Restoration of Happiness
A Raisin in the Sun by Lorraine Hansberry expresses the struggles of an African American family during the 1950’s. Hansberry wrote this story in third person point of view. The Younger family lives in a dark, rundown two bedroom apartment on the southern side of Chicago. When Mama’s husband dies, the family receives a check from his life insurance. When the money arrives, Mama decides to buy a new house in a white neighborhood. Mr. Lindner tries to persuade the family not to move, but Walter steps up and declines. The final resolution, or dénouement, is when the Younger family finally decides to move into their new home. At this part in the drama, it is evident the new home symbolizes the Younger family’s restoration of happiness by pursuing the American dream.
The new home helps Walter transform into the man of the household. The character development of Walter is a very important aspect to the drama. Mama and Walter are foil characters. At the beginning of the play, Mama asks “Son- how come you talk so much ‘bout money?” Walter passionately replies, “Because it is life, Mama!” (1.2.). When Walter declines the offer, he realizes that family is more important than money. As readers, we do not expect Walter to turn down the offer from Lindner. This is an example of situational irony, because the outcome is different from what is anticipated. When Walter moves into the new house, his desperation leaves and happiness begins to arrive. This shows a growth in Walter’s characterization.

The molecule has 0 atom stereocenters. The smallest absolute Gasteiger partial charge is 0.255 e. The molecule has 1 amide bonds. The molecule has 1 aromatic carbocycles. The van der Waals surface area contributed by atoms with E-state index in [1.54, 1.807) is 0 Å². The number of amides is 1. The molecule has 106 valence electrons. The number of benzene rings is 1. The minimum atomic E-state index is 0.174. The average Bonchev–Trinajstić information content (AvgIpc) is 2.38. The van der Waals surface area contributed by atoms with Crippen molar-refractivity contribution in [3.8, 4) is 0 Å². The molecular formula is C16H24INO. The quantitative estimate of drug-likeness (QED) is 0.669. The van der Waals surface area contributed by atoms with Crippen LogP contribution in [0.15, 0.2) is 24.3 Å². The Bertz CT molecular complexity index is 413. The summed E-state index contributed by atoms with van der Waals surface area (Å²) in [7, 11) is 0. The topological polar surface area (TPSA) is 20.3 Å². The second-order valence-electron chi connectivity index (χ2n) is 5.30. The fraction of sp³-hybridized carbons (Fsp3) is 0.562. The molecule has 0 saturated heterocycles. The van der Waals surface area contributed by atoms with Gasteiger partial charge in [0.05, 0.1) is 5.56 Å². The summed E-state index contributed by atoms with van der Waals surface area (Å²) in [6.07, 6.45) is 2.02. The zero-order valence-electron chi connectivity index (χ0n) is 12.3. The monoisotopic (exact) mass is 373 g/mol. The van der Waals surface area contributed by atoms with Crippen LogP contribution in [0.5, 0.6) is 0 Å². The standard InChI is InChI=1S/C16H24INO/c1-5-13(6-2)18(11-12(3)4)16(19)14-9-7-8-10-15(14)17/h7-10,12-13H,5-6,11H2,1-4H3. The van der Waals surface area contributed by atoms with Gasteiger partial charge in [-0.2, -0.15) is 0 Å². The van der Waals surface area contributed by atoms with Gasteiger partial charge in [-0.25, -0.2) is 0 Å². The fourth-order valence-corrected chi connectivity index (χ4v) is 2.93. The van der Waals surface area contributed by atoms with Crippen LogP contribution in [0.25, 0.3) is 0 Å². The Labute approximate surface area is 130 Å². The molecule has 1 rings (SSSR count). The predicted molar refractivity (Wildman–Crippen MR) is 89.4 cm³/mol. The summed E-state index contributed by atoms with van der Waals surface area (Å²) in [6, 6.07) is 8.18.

The plant proves that the new home restores the family’s happiness. Without any question, the plant in the apartment is a symbol for the family. It also represents Mama’s dream to own a house. Throughout the play, Mama tries her best to nourish the plant comparable to the way she tries to take care of her family. The play continues to die until Walter declines the offer from Mr. Lindner. At the end of the play, the family moves to the white neighborhood, and...